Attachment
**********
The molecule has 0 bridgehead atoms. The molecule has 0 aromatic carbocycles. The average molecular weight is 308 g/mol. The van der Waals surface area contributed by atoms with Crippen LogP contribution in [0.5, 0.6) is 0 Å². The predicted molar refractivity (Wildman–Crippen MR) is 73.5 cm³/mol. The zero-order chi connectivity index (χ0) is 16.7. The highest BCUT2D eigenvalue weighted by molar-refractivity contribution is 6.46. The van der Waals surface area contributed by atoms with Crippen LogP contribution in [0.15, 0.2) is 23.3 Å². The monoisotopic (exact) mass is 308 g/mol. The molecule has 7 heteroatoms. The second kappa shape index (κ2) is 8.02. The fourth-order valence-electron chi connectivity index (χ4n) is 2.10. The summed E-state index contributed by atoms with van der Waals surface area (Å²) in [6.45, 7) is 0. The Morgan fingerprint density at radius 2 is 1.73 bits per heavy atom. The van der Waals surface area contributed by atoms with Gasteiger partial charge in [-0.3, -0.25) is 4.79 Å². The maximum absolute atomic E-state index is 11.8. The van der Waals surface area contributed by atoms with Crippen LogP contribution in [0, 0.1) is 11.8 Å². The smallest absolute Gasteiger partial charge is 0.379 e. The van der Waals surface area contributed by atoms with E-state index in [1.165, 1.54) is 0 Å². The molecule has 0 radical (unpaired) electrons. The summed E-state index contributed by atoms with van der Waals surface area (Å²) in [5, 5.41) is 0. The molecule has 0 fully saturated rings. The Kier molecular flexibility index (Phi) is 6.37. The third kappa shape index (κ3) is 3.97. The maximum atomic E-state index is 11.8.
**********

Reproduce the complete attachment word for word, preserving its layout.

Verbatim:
The molecule has 0 bridgehead atoms. The molecule has 0 aromatic carbocycles. The average molecular weight is 308 g/mol. The van der Waals surface area contributed by atoms with Crippen LogP contribution in [0.5, 0.6) is 0 Å². The predicted molar refractivity (Wildman–Crippen MR) is 73.5 cm³/mol. The zero-order chi connectivity index (χ0) is 16.7. The highest BCUT2D eigenvalue weighted by molar-refractivity contribution is 6.46. The van der Waals surface area contributed by atoms with Crippen LogP contribution in [0.15, 0.2) is 23.3 Å². The monoisotopic (exact) mass is 308 g/mol. The molecule has 7 heteroatoms. The second kappa shape index (κ2) is 8.02. The fourth-order valence-electron chi connectivity index (χ4n) is 2.10. The summed E-state index contributed by atoms with van der Waals surface area (Å²) in [6.45, 7) is 0. The Morgan fingerprint density at radius 2 is 1.73 bits per heavy atom. The van der Waals surface area contributed by atoms with Gasteiger partial charge in [-0.3, -0.25) is 4.79 Å². The maximum absolute atomic E-state index is 11.8. The van der Waals surface area contributed by atoms with Crippen LogP contribution in [0, 0.1) is 11.8 Å². The smallest absolute Gasteiger partial charge is 0.379 e. The van der Waals surface area contributed by atoms with E-state index in [1.165, 1.54) is 0 Å². The molecule has 0 radical (unpaired) electrons. The summed E-state index contributed by atoms with van der Waals surface area (Å²) in [5, 5.41) is 0. The molecule has 0 fully saturated rings. The Kier molecular flexibility index (Phi) is 6.37. The third kappa shape index (κ3) is 3.97. The maximum atomic E-state index is 11.8.